Soldiers participate in an obstacle course as part of their training at the U.S. Army Ranger School on June 23 at Fort Benning, Ga.

Photo Credit: Staff Sgt. Scott Brooks/Army

Applicants must submit their completed packets to the ARTB personnel section by Friday. Packets should be scanned as one PDF file and contain these documents:

  • Officer or enlisted record brief with Department of the Army photo.
  • Last three officer or NCO evaluation reports.
  • Most recent Army Physical Fitness Test scorecard and supporting body fat content worksheet, if applicable.
  • Letter of intent addressed to Col. David Fivecoat, commander of the ARTB, expressing the applicant’s reasons for seeking the assignment.
  • Letters of recommendation from the applicant’s current rater and senior rater. Additional letters of recommendation may be included.

Once the application deadline has passed, the applicants will be screened by ARTB and Human Resources Command.

Candidates should learn by Oct. 12 if they have been chosen for further screening. In-person interviews at Fort Benning are scheduled for Oct. 15-16. Final selections should be completed by Oct. 23.

Selected soldiers must report to Fort Benning no later than Jan. 1.

"U.S. Army Soldiers conduct Mountaineering training during the Ranger Course on Mount Yonah in Cleveland, Ga., July 14, 2015. Soldiers attend the Ranger Course to learn additional leadership and small unit technical and tactical skills in a physically and mentally demanding, combat simulated environment, (U.S. Army photo by Staff Sgt. Scott Brooks/ Released)"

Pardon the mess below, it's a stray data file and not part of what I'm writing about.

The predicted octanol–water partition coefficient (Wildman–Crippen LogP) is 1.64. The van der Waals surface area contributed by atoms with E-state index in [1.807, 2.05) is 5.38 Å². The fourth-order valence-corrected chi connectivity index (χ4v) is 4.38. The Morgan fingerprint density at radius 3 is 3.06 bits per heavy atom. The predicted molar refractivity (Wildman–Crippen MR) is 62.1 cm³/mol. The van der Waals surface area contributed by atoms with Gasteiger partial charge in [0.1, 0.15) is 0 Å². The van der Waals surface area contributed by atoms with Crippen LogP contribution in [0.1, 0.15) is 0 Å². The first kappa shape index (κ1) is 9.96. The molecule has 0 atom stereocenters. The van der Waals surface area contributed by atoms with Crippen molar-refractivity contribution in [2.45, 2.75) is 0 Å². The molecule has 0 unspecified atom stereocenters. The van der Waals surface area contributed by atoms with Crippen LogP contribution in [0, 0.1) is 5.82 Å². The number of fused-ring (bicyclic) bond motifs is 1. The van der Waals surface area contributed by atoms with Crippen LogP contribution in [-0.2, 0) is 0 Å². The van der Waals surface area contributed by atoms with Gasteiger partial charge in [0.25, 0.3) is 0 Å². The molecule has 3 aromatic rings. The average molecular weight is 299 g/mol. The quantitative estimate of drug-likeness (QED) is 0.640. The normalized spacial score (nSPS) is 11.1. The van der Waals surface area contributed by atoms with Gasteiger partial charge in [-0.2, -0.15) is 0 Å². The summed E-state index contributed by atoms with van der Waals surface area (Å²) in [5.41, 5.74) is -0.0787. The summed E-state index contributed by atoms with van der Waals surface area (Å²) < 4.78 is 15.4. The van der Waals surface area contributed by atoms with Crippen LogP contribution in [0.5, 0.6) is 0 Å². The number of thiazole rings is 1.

The Army has for the first time issued reclassification options for female enlisted soldiers who want to go into a combat arms MOS. These jobs were recently opened to women, just like the Army's storied Ranger School. Three female soldiers have earned the coveted Ranger tab. Here, soldiers, including Capt. Kristen Griest, one of the first female graduates, conduct mountaineering training during the Ranger Course on Mount Yonah, Ga.

Photo Credit: Staff Sgt. Scott Brooks/Army

The road to opening Ranger School has been bumpy, with critics for months accusing the Army of lowering the standards of Ranger School or giving the female students an unfair advantage by allowing them multiple attempts at the school's three phases.

Army leaders, including leaders at the Maneuver Center of Excellence and the ARTB, have repeatedly said the standards remain unchanged.

This month, Rep. Steve Russell, a retired lieutenant colonel and Ranger graduate who led an infantry battalion in Iraq, asked the Army to release documents relating to the performance of the first female students in Ranger School.

A group of female West Point graduates quickly fired back, filing a Freedom of Information Act request for Russell's Ranger School records.

The issue gained even more steam over the weekend after a People magazine article, citing anonymous sources, questioned the Army's insistence that the female students were held to the same standards and laid out examples where the female soldiers allegedly received special treatment over the men.

The Army's top spokesman, Brig. Gen. Malcolm Frost, issued a blistering and lengthy statement calling the article "pure fiction" and an "attack on the integrity of the United States Army."